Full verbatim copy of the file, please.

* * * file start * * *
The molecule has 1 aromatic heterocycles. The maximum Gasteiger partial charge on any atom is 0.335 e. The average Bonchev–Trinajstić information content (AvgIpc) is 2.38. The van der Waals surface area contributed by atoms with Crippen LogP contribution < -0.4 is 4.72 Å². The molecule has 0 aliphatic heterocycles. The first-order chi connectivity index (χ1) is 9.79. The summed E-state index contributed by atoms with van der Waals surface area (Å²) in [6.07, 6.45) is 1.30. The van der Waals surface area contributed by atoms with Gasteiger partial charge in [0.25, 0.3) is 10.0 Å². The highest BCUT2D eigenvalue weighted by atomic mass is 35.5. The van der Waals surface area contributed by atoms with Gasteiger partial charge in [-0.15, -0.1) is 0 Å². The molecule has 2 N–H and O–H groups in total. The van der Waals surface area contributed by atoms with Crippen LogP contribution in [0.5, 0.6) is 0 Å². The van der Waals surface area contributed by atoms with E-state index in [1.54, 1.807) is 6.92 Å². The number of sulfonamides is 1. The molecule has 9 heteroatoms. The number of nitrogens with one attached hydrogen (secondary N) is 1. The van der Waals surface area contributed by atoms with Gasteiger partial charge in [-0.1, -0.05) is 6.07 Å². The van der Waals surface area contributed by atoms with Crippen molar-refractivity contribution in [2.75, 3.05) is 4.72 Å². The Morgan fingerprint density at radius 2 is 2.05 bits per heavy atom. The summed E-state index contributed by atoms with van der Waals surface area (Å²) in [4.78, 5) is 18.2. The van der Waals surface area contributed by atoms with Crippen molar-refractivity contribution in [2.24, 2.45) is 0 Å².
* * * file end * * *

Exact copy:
The molecule has 1 aromatic heterocycles. The maximum Gasteiger partial charge on any atom is 0.335 e. The average Bonchev–Trinajstić information content (AvgIpc) is 2.38. The van der Waals surface area contributed by atoms with Crippen LogP contribution < -0.4 is 4.72 Å². The molecule has 0 aliphatic heterocycles. The first-order chi connectivity index (χ1) is 9.79. The summed E-state index contributed by atoms with van der Waals surface area (Å²) in [6.07, 6.45) is 1.30. The van der Waals surface area contributed by atoms with Gasteiger partial charge in [0.25, 0.3) is 10.0 Å². The highest BCUT2D eigenvalue weighted by atomic mass is 35.5. The van der Waals surface area contributed by atoms with Gasteiger partial charge in [-0.15, -0.1) is 0 Å². The molecule has 2 N–H and O–H groups in total. The van der Waals surface area contributed by atoms with Crippen LogP contribution in [0.5, 0.6) is 0 Å². The van der Waals surface area contributed by atoms with E-state index in [1.54, 1.807) is 6.92 Å². The number of sulfonamides is 1. The molecule has 9 heteroatoms. The number of nitrogens with one attached hydrogen (secondary N) is 1. The van der Waals surface area contributed by atoms with Gasteiger partial charge in [-0.1, -0.05) is 6.07 Å². The van der Waals surface area contributed by atoms with Crippen molar-refractivity contribution in [2.75, 3.05) is 4.72 Å². The Morgan fingerprint density at radius 2 is 2.05 bits per heavy atom. The summed E-state index contributed by atoms with van der Waals surface area (Å²) in [4.78, 5) is 18.2. The van der Waals surface area contributed by atoms with Crippen molar-refractivity contribution in [2.24, 2.45) is 0 Å².